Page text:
But that isn't what "Clintonise" means, of course: the question is whether Mr Prescott and colleagues are willing to see Labour become the rightwards- moving populist party that the US President is making the Democrats.
It is a fair bet that few Blairites understand the significance of Clinton's signing the Republicans' welfare reform Bill. Here is a measure which, among other things, takes a great bite out of the heart of the argument advanced in Mrs Clinton's sticky book about protecting children better. More importantly, by returning substantive social policy to the States, it will widen American inequality by miles. It will also win Clinton votes.
Anglo-American comparisons offer all sorts of pitfalls. Most British people think they know the United States, when - thanks to television - they know far more about the organisation of the New York police department than that of the House of Representatives. Cultural differences between the two countries mean that, for example, the "demon eyes" advertisement would be absolutely impossible in an America where Satan's powers are a literal daily belief for millions.
Cosying-up between presidents and prime ministers is a recent and superficial phenomenon. It is difficult to imagine Palmerston tapping his feet while Abe Lincoln played him a selection of pioneer favourites on the harmonium. The famed passion of Ronnie and Maggie led to little of political substance. By contrast, Tony and Bill do have relative youth and a certain political style in common.
So lessons there are. What the President principally has to teach his younger Labour admirer is the art of survival. The past four years are, if nothing else, a tribute to Clinton's resilience. After the great early debacles, such as the failure of healthcare reform, he has been reborn. Whitewater still hangs heavy; some Republicans still hope that the special prosecutor will be their election saviour. But the lesson here from Clinton has to do with staffing. Get rid of duffers and embarrassments. The quality and experience of the inner circle is increasingly important in our quasi- presidential set-up. The top man vitally needs experience at his elbow; a crux role is that of chief of staff, which in British terms means someone an incoming prime minister can carry with him into Number 10 with the savvy to manage not only the official machine and the party, but also the prime minister's weaknesses.
What Clinton has done since the Democrats' staggering losses in the congressional elections two years ago amounts to resurrection. He has been helped, to be sure, by Republican overreach. Newt Gingrich, Republican Speaker, simply failed to deliver his radical anti-statist "contract with America". Clinton has opportunistically preyed on the fears of pensioners and other groups liable to vote Republican but which suck on the teat of state support with Democratic vigour.
Clinton's course has been unmistakably rightward, as measured by reduced social commitments and the promise of fiscal responsibility - the word "social" does not in the US encompass crime and punishment, including the latest moves to criminalise aspects of tobacco sale and consumption. He had to live with a Republican House and Senate, to be sure, but the cleverness of Clinton has been to dress up his repositioning in the clothes of family and children, which gives him a rhetorical lock on the future, despite the substantial reduction in child support in the latest welfare reform.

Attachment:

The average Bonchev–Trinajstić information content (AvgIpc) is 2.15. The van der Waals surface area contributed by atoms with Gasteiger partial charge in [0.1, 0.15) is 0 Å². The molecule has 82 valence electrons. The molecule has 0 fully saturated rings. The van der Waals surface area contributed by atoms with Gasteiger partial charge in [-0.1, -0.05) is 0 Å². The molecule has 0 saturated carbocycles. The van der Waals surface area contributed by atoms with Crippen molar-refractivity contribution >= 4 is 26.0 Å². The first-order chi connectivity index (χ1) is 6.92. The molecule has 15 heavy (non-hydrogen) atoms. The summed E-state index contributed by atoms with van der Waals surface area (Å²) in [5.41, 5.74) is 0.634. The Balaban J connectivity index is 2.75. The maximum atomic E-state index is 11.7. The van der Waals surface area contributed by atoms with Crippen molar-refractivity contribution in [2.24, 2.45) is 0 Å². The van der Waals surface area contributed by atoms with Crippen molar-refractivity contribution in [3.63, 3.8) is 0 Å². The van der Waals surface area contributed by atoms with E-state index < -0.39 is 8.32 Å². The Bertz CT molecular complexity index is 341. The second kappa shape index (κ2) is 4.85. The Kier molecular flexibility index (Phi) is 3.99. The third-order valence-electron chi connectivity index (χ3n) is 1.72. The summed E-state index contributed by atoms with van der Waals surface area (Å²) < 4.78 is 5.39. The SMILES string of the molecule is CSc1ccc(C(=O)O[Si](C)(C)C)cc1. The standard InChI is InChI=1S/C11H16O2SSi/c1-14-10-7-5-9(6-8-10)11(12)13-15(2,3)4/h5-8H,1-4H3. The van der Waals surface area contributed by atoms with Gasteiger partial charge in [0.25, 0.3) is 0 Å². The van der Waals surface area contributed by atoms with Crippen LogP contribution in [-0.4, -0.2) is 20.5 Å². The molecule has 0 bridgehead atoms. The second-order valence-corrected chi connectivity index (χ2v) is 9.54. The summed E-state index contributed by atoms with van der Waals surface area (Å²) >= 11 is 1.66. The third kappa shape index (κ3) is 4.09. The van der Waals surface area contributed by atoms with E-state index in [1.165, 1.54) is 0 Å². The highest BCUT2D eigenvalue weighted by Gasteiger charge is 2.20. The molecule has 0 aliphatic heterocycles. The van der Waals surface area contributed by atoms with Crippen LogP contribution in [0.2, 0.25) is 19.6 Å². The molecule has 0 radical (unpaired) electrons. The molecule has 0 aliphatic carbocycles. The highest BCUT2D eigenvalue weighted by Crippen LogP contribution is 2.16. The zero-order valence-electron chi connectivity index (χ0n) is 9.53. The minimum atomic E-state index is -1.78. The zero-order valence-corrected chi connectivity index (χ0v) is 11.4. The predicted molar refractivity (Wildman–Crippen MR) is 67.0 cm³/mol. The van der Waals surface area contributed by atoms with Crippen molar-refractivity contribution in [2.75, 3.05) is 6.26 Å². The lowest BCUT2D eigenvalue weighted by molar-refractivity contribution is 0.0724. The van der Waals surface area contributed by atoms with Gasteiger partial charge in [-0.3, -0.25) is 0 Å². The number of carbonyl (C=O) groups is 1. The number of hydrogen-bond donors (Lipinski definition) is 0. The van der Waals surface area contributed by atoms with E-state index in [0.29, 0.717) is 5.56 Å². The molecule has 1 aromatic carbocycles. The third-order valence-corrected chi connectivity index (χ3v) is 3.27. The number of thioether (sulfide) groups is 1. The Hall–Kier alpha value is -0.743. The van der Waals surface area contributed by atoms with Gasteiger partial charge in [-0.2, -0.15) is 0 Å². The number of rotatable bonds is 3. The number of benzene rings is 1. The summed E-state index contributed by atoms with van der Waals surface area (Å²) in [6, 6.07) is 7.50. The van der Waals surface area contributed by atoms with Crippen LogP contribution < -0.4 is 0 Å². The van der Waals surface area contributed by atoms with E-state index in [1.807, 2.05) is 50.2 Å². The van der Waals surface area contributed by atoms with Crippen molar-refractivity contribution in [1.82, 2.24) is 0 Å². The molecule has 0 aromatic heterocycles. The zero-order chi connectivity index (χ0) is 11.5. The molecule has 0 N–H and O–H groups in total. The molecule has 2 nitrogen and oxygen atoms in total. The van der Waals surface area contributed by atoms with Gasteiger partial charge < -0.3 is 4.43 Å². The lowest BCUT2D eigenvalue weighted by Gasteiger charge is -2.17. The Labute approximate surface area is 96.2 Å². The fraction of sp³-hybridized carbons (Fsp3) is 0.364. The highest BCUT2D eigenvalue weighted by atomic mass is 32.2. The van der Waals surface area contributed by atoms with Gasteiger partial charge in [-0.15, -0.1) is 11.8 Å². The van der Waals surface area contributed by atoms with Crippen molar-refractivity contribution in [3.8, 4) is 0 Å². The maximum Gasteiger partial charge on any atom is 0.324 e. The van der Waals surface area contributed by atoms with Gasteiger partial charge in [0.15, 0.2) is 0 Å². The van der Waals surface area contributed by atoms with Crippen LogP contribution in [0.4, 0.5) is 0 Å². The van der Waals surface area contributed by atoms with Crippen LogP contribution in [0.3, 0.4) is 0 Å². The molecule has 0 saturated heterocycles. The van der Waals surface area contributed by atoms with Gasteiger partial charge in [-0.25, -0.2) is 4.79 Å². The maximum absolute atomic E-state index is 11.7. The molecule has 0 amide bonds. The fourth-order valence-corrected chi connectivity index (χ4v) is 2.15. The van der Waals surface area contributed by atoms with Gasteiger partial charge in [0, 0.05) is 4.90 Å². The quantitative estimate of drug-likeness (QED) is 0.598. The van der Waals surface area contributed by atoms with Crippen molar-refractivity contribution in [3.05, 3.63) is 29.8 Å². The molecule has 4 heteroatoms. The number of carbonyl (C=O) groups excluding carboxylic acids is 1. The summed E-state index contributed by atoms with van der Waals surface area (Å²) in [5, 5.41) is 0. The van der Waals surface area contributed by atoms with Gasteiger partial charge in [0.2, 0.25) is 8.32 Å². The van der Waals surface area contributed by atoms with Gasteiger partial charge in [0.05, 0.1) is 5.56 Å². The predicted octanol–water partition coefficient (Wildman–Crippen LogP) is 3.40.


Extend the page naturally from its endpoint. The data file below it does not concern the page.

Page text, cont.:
Analogies with Blair and Labour are limited by history. Labour has always been a statist party. Prior to the New Deal, the Democrats were the party of strictly limited and local government. President Clinton, moreover, has ways of appealing to outcasts from the latter-day Democratic Party. He comes from a southern state and, while sincere and courageous in his support for gun control, will probably during the election do some stunt reminiscent of his rushing back to Arkansas during the 1992 campaign to oversee the despatch of a condemned man. Tony Blair seems unlikely to win the British election by brandishing a length of hemp.
So, Bill Clinton arrives in Chicago today bearing - by implication - two thoughts for Blair's consideration. One is about ruthlessness - which cuts staff and policy commitments when they fail, regardless of loyalties or history. It is a lesson that Blair needs to learn.
The second lesson is that the attempt - accepted as readily on the left as the right in Britain a decade ago - to define political identity in terms of attitudes towards the state and its powers is over. No useful purpose is served by trying to make consistent the essential incoherence of government here as well as there over the limits of state intervention - the Tories have indeed brilliantly succeeded in their confusion. Clinton reinforces this message. On the powers of government, he is supremely eclectic. His measures on tobacco, brutally interventionist as they are, will win party plaudits and electoral approval. They are Big Government in action. Meanwhile, he wows Wall Street with a tax-cutting plan shamelessly devised to upstage the Republicans. This is Lean and Limited Government. All in all, this is not liberalism or collectivism; it is populism. The formula may work for the President this autumn. It cannot, however, be an option for Tony Blair. He should listen to his deputy's account of Chicago. You can't Clintonise British politics and Labour should not even try.